Leeds Mum Shares Her Story to Reduce Mental Health Stigma

When Leeds mum Sarah Sturdy gave birth prematurely, the traumatic experience made it difficult to bond with her son and left her feeling depressed and anxious.

Now Sarah is speaking out about her experiences of mental health difficulties during pregnancy and after her son was born, in a bid to encourage other parents to get support if they are struggling.

Sarah, 33, from Roundhay, says: “I was already 11 week pregnant when I found out I was going to be a mum and I she felt under pressure from the start. I was so excited at first. But then I started worrying and asking myself lots of questions. Will I cope? Will I be a perfect mum or will I fail? I had experienced depression in the past and I was scared my baby might be taken away if people thought I couldn’t cope.”

Sarah’s son, Harrison, who is almost two years-old, was born nearly two months prematurely – an experience that was very traumatic and meant the pair had to stay in hospital for nearly a month. She says: “I was scared to hold him as I felt like he would break in my arms. Everyone talks about maternal instinct but I didn’t even understand what that meant.”

During that time, early support she got from midwives helped: “The midwives were really patient with me and arranged for me to have my own room which helped me feel less pressure around the other new mums who all seemed to be coping so well.”

After leaving hospital, she was referred to the mental health mother and baby unit and got intensive support at home. Sarah had a care plan in which she set her own goals to achieve, and got support from talking through concerns and practical support with shopping which helped build her confidence.

A psychologist from the infant mental health team helped her to bond with her baby, and she got therapy to help her manage her depression and anxiety. She also attended play groups at her local children’s centre which helped her meet new people.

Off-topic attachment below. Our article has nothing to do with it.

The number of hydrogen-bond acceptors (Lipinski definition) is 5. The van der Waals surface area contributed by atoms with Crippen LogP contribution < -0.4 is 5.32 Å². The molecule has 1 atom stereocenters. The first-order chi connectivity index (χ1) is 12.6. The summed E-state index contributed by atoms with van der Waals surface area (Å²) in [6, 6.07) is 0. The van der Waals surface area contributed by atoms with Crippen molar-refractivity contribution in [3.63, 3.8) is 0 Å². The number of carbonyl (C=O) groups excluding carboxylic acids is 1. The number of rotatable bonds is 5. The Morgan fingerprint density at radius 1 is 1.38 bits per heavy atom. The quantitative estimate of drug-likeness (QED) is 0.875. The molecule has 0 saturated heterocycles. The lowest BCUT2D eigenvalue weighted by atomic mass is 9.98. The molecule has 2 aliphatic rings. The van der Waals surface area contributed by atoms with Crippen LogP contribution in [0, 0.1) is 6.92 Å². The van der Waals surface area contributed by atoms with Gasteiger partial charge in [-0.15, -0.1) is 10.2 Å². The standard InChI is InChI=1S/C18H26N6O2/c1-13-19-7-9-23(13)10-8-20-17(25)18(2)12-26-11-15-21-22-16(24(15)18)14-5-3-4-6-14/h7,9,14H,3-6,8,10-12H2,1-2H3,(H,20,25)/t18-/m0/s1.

Nearly two years on, she is enrolling on an MA in Creative Writing and Drama in Education and is hoping to help other parents by telling her story as part of an animation being produced by Leeds charity Inkwell Arts Media for the NHS due to be launched on the Mindwell website later this year.

Sarah says: “One of the most helpful pieces of advice I got was from my infant mental health worker. She told me to trust in myself that I am doing the best job I can as a parent with what is presented to me at the given time.”

She adds: “It can be a very lonely, frightening place but the most important thing to do is talk open up to those around you – your doctor, midwife, health visitor, or a friend or family member. Having mental health problems such as depression or anxiety doesn’t make you a bad parent, and, with the right support, you can get better.”

You can find practical advice and details of support in Leeds at www.mindwell-leeds.org.uk/baby.

The NHS in Leeds is also looking for people who have had similar experiences to get involved either by sharing their story on a new online photo collage or joining a group to help improve support services in the city. People who are interested can contact 07549 292938 or email [email protected]